President Trump's choice for Supreme Court,, credited his mother on Monday for introducing him to the law. "The president introduced me tonight as Judge Kavanaugh -- but to me that title will always belong to my mom," Kavanaugh said when he accepted Mr. Trump's nomination.
Born in Newark, New Jersey, Martha Kavanaugh graduated from Trinity College in 1963 and received her masters degree in teaching in 1968, according to the Montgomery County Circuit Court. She then taught history at public schools in Washington.
Both of Kavanaugh's parents, Martha and Edward, graduated law school in 1978, according to The Washington Post. Kavanaugh noted in his speech that his father worked full-time and attended law school at night.
Kavanaugh called his mother a "trailblazer." After graduating cum laude from Washington School of Law at American University in 1978, Martha Kavanaugh became prosecutor in Montgomery County, Maryland. While in state's attorney's office, she was a member of the spouse abuse commission.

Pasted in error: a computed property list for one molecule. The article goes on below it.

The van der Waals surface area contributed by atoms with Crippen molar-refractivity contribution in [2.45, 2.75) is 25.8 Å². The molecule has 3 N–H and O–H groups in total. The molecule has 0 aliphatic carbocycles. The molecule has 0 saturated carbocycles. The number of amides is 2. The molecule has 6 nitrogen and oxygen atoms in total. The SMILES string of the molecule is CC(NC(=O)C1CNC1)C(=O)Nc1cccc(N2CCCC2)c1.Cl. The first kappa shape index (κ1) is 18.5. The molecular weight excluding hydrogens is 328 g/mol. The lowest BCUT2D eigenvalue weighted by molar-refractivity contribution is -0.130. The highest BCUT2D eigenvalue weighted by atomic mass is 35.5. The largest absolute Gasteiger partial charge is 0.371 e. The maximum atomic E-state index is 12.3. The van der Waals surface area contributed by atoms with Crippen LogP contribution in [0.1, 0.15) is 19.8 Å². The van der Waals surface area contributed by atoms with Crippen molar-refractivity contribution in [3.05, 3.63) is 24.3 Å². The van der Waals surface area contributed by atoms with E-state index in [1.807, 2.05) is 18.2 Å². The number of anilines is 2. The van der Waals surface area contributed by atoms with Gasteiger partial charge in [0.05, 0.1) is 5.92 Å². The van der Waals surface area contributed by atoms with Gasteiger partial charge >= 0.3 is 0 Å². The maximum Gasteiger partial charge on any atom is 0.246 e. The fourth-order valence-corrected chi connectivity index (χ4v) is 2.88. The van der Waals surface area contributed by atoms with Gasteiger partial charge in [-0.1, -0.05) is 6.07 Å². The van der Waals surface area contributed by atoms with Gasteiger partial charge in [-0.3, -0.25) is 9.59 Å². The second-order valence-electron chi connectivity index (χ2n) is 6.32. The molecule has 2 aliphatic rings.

"My introduction to the law came at our dinner table when she practiced her closing arguments," Kavanaugh said. "Her trademark line was 'use your common sense, what rings true, what rings false.' That's good advice for a juror and for a son."
Kavanaugh also credited his mother as having "overcame barriers," becoming a Montgomery County Circuit Court judge in 1993. She retired in 2001.
Kavanaugh, 53, grew up in Maryland. He graduated from Yale Law School in 1990, and then clerked for Justice Anthony Kennedy, whose seat he is now taking on the Supreme Court. Former President George W. Bush, who nominated him to the D.C. Circuit Court, called him a "fine husband, father, and friend – and a man of the highest integrity."
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